(15 July 1935 – 15 November 2003)

 Mohamed Choukri, one of Morocco’s great contemporary writers, died November 2003 of cancer. He was 64 years old. As a child in Tangiers he scavenged for food in garbage bins, but on the day of his death his loss was felt deeply across the Arab world. He had become such a renowned figure that King Mohammed VI paid tribute to him, saying: “The cultural scene of our country has lost one of its pioneers in the art of the novel.”Mohamed Choukri is known mainly for his debut novel For Bread Alone that was published first in English, translated by Paul Bowles, in 1973 after being banned by the Moroccan government. It was eventually published in Arabic in 1982. The book broke all taboos in the Arab world, being a stark autobiographical novel of a young street kid’s struggle to survive and get an education. At that time no other Arab author had written so openly and honestly about the outsiders of society, the prostitutes, homosexuals, the destitute, thieves and conmen.

In a tribute to Choukri, Lebanese poet Abbas Beydoun described how for many years Choukri was known in the Arab world only as a name with a foreign-language text. And the reason for his great success as a writer, wrote Abbas Beydoun, was his simple and straightforward language that paid no attention to any possibilities of censorship, whether religious or social. Choukri did not know how to hide anything. He wrote what he had seen and what he imagined. When Le Pain nu, the French translation by Tahar Ben Jelloun, was published in 1979, Choukri became a real celebrity. But, in an interview with Samuel Shimon in Banipal No 5, Choukri said that the “overwhelming success of For Bread Alone has crushed me”. He didn’t write again for nearly 20 years.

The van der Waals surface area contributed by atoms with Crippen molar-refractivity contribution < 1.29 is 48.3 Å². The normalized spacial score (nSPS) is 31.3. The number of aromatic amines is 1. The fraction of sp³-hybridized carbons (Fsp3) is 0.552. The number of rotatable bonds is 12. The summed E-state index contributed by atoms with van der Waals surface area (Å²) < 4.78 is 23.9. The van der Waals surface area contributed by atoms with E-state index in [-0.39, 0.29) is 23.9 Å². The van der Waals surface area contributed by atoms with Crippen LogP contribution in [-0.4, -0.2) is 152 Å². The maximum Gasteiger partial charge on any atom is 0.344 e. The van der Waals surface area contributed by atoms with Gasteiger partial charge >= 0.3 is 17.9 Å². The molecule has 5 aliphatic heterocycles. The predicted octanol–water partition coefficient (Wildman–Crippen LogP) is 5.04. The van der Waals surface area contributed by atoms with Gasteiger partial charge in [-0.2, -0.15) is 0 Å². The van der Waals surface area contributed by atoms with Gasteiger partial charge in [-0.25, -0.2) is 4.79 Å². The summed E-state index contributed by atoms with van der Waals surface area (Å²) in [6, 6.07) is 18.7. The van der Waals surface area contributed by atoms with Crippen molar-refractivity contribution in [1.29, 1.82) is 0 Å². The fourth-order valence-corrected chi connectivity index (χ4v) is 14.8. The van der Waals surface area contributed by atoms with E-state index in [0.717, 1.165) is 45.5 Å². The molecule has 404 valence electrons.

Choukri was born into a poverty-stricken family in Beni Chiker village in the Rif mountains, during a devastating famine. The family were forced to move to Tangiers where, because of the violent abuse he suffered at the hands of his father, Choukri left home when he was only 11 years old. In spite of his terrible circumstances, he was determined to learn to read and write, and eventually started school at the age of 20.

He wrote and published his first short story in 1966, when many international writers lived and stayed in Tangiers. Choukri became friends with many, such as Paul Bowles, who became his translator, Tennessee Williams, Jean Genet, Samuel Beckett and William Burroughs. He wrote altogether three novels, all mainly autobiographical, and two collections of short stories, the first in early 1970s that was almost sold out before being banned (now reprinted in Germany), one play and a book of literary reflections.

Moroccan poet Mohammed Bennis recalled that Choukri always greeted him with the words “I am your spiritual father”. He often told Bennis he feared dying at home, where he lived alone, because he would lie there forgotten. He was to live his last hours in the Military Hospital in Rabat.

Contributor's Issues

Banipal 19 - Spring 2004

Banipal 22 - Spring 2005

Banipal 73 - Fiction Past and Present (Spring 2022)